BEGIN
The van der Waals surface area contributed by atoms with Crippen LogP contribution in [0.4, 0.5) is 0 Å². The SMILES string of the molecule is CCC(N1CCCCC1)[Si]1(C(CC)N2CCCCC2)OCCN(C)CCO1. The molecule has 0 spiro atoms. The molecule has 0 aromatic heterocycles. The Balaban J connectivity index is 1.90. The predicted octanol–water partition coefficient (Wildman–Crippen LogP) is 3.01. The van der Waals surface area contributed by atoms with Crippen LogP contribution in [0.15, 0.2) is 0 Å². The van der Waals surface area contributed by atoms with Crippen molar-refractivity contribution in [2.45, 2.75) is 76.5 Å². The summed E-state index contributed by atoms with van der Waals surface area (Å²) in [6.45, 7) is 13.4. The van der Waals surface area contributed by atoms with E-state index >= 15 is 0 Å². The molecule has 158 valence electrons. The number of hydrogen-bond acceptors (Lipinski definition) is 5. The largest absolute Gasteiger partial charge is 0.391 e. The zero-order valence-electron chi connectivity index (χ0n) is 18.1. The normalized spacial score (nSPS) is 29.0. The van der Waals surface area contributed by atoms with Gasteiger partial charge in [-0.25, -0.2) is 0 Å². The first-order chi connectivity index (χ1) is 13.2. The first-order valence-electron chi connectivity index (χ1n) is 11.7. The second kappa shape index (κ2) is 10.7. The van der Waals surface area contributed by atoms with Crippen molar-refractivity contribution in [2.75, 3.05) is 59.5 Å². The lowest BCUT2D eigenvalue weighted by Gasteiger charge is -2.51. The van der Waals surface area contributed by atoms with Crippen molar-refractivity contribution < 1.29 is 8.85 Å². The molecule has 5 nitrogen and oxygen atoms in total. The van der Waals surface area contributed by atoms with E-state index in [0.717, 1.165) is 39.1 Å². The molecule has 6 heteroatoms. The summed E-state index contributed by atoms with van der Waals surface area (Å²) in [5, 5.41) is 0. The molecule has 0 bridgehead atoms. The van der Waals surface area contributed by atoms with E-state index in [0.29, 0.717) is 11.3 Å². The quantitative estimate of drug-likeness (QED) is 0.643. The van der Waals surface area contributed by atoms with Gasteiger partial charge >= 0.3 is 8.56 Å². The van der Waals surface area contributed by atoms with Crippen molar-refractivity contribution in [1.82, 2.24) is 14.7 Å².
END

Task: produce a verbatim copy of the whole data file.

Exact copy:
The van der Waals surface area contributed by atoms with Crippen LogP contribution in [0.4, 0.5) is 0 Å². The SMILES string of the molecule is CCC(N1CCCCC1)[Si]1(C(CC)N2CCCCC2)OCCN(C)CCO1. The molecule has 0 spiro atoms. The molecule has 0 aromatic heterocycles. The Balaban J connectivity index is 1.90. The predicted octanol–water partition coefficient (Wildman–Crippen LogP) is 3.01. The van der Waals surface area contributed by atoms with Crippen LogP contribution in [0.15, 0.2) is 0 Å². The van der Waals surface area contributed by atoms with Crippen molar-refractivity contribution in [2.45, 2.75) is 76.5 Å². The summed E-state index contributed by atoms with van der Waals surface area (Å²) in [6.45, 7) is 13.4. The van der Waals surface area contributed by atoms with E-state index >= 15 is 0 Å². The molecule has 158 valence electrons. The number of hydrogen-bond acceptors (Lipinski definition) is 5. The largest absolute Gasteiger partial charge is 0.391 e. The zero-order valence-electron chi connectivity index (χ0n) is 18.1. The normalized spacial score (nSPS) is 29.0. The van der Waals surface area contributed by atoms with Gasteiger partial charge in [-0.25, -0.2) is 0 Å². The first-order chi connectivity index (χ1) is 13.2. The first-order valence-electron chi connectivity index (χ1n) is 11.7. The second kappa shape index (κ2) is 10.7. The van der Waals surface area contributed by atoms with Crippen molar-refractivity contribution in [2.75, 3.05) is 59.5 Å². The lowest BCUT2D eigenvalue weighted by Gasteiger charge is -2.51. The van der Waals surface area contributed by atoms with Crippen molar-refractivity contribution < 1.29 is 8.85 Å². The molecule has 5 nitrogen and oxygen atoms in total. The van der Waals surface area contributed by atoms with E-state index in [0.717, 1.165) is 39.1 Å². The molecule has 6 heteroatoms. The summed E-state index contributed by atoms with van der Waals surface area (Å²) in [5, 5.41) is 0. The molecule has 0 bridgehead atoms. The van der Waals surface area contributed by atoms with E-state index in [0.29, 0.717) is 11.3 Å². The quantitative estimate of drug-likeness (QED) is 0.643. The van der Waals surface area contributed by atoms with Gasteiger partial charge >= 0.3 is 8.56 Å². The van der Waals surface area contributed by atoms with Crippen molar-refractivity contribution in [1.82, 2.24) is 14.7 Å².